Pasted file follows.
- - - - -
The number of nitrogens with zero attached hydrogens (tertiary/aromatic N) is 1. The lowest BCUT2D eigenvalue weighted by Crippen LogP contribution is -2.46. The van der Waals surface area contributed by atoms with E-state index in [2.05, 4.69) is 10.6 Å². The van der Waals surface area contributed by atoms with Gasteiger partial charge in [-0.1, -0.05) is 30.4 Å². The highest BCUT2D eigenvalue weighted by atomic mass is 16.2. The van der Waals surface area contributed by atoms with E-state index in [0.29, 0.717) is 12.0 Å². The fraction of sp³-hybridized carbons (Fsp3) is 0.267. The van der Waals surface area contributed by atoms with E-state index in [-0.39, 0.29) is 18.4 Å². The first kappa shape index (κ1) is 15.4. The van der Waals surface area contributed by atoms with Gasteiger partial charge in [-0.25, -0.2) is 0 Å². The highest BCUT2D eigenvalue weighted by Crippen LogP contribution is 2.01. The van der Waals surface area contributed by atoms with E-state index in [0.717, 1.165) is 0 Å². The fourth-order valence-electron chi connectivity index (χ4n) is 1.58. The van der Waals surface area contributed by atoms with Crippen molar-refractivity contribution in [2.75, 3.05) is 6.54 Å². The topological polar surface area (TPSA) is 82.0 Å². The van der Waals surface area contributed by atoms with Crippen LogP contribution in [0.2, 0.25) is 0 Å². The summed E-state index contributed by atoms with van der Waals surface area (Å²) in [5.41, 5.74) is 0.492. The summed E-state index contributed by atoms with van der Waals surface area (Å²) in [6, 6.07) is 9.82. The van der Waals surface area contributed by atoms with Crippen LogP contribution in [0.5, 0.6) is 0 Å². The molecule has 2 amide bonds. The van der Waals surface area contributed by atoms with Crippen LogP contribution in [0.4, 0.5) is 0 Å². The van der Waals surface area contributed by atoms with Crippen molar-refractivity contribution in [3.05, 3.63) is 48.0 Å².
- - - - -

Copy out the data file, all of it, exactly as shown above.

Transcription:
The number of nitrogens with zero attached hydrogens (tertiary/aromatic N) is 1. The lowest BCUT2D eigenvalue weighted by Crippen LogP contribution is -2.46. The van der Waals surface area contributed by atoms with E-state index in [2.05, 4.69) is 10.6 Å². The van der Waals surface area contributed by atoms with Gasteiger partial charge in [-0.1, -0.05) is 30.4 Å². The highest BCUT2D eigenvalue weighted by atomic mass is 16.2. The van der Waals surface area contributed by atoms with E-state index in [0.29, 0.717) is 12.0 Å². The fraction of sp³-hybridized carbons (Fsp3) is 0.267. The van der Waals surface area contributed by atoms with E-state index in [-0.39, 0.29) is 18.4 Å². The first kappa shape index (κ1) is 15.4. The van der Waals surface area contributed by atoms with Gasteiger partial charge in [-0.25, -0.2) is 0 Å². The highest BCUT2D eigenvalue weighted by Crippen LogP contribution is 2.01. The van der Waals surface area contributed by atoms with E-state index in [0.717, 1.165) is 0 Å². The fourth-order valence-electron chi connectivity index (χ4n) is 1.58. The van der Waals surface area contributed by atoms with Crippen molar-refractivity contribution in [2.75, 3.05) is 6.54 Å². The topological polar surface area (TPSA) is 82.0 Å². The van der Waals surface area contributed by atoms with Crippen LogP contribution in [0.2, 0.25) is 0 Å². The summed E-state index contributed by atoms with van der Waals surface area (Å²) in [5.41, 5.74) is 0.492. The summed E-state index contributed by atoms with van der Waals surface area (Å²) in [6, 6.07) is 9.82. The van der Waals surface area contributed by atoms with Crippen LogP contribution in [0.5, 0.6) is 0 Å². The molecule has 2 amide bonds. The van der Waals surface area contributed by atoms with Crippen LogP contribution in [0.4, 0.5) is 0 Å². The van der Waals surface area contributed by atoms with Crippen molar-refractivity contribution in [3.05, 3.63) is 48.0 Å².